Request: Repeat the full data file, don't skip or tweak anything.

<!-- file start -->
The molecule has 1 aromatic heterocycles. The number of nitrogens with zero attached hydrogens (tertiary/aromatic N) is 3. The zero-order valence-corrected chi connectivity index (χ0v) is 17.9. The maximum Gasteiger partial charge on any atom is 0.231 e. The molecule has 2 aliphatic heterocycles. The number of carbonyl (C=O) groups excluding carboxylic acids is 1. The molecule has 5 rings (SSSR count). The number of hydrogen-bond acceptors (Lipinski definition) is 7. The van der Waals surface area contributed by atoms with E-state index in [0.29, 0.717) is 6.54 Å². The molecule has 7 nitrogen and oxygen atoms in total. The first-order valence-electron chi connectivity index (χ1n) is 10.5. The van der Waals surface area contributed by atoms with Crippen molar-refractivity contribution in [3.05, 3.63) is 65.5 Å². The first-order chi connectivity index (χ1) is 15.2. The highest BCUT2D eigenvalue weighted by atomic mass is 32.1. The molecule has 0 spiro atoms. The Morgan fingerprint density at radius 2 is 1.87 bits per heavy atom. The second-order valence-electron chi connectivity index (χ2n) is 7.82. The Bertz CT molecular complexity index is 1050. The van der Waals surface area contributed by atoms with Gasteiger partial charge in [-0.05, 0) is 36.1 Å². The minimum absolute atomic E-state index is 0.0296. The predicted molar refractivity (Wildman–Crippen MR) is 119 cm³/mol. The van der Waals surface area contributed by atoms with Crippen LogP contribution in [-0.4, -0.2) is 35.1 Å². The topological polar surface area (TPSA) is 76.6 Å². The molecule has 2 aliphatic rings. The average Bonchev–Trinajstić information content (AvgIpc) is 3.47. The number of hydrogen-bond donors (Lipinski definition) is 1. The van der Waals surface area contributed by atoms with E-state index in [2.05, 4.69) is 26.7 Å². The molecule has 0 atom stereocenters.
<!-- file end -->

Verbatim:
The molecule has 1 aromatic heterocycles. The number of nitrogens with zero attached hydrogens (tertiary/aromatic N) is 3. The zero-order valence-corrected chi connectivity index (χ0v) is 17.9. The maximum Gasteiger partial charge on any atom is 0.231 e. The molecule has 2 aliphatic heterocycles. The number of carbonyl (C=O) groups excluding carboxylic acids is 1. The molecule has 5 rings (SSSR count). The number of hydrogen-bond acceptors (Lipinski definition) is 7. The van der Waals surface area contributed by atoms with E-state index in [0.29, 0.717) is 6.54 Å². The molecule has 7 nitrogen and oxygen atoms in total. The first-order valence-electron chi connectivity index (χ1n) is 10.5. The van der Waals surface area contributed by atoms with Crippen molar-refractivity contribution in [3.05, 3.63) is 65.5 Å². The first-order chi connectivity index (χ1) is 15.2. The highest BCUT2D eigenvalue weighted by atomic mass is 32.1. The molecule has 0 spiro atoms. The Morgan fingerprint density at radius 2 is 1.87 bits per heavy atom. The second-order valence-electron chi connectivity index (χ2n) is 7.82. The Bertz CT molecular complexity index is 1050. The van der Waals surface area contributed by atoms with Gasteiger partial charge in [-0.05, 0) is 36.1 Å². The minimum absolute atomic E-state index is 0.0296. The predicted molar refractivity (Wildman–Crippen MR) is 119 cm³/mol. The van der Waals surface area contributed by atoms with Crippen LogP contribution in [-0.4, -0.2) is 35.1 Å². The topological polar surface area (TPSA) is 76.6 Å². The molecule has 2 aliphatic rings. The average Bonchev–Trinajstić information content (AvgIpc) is 3.47. The number of hydrogen-bond donors (Lipinski definition) is 1. The van der Waals surface area contributed by atoms with E-state index in [2.05, 4.69) is 26.7 Å². The molecule has 0 atom stereocenters.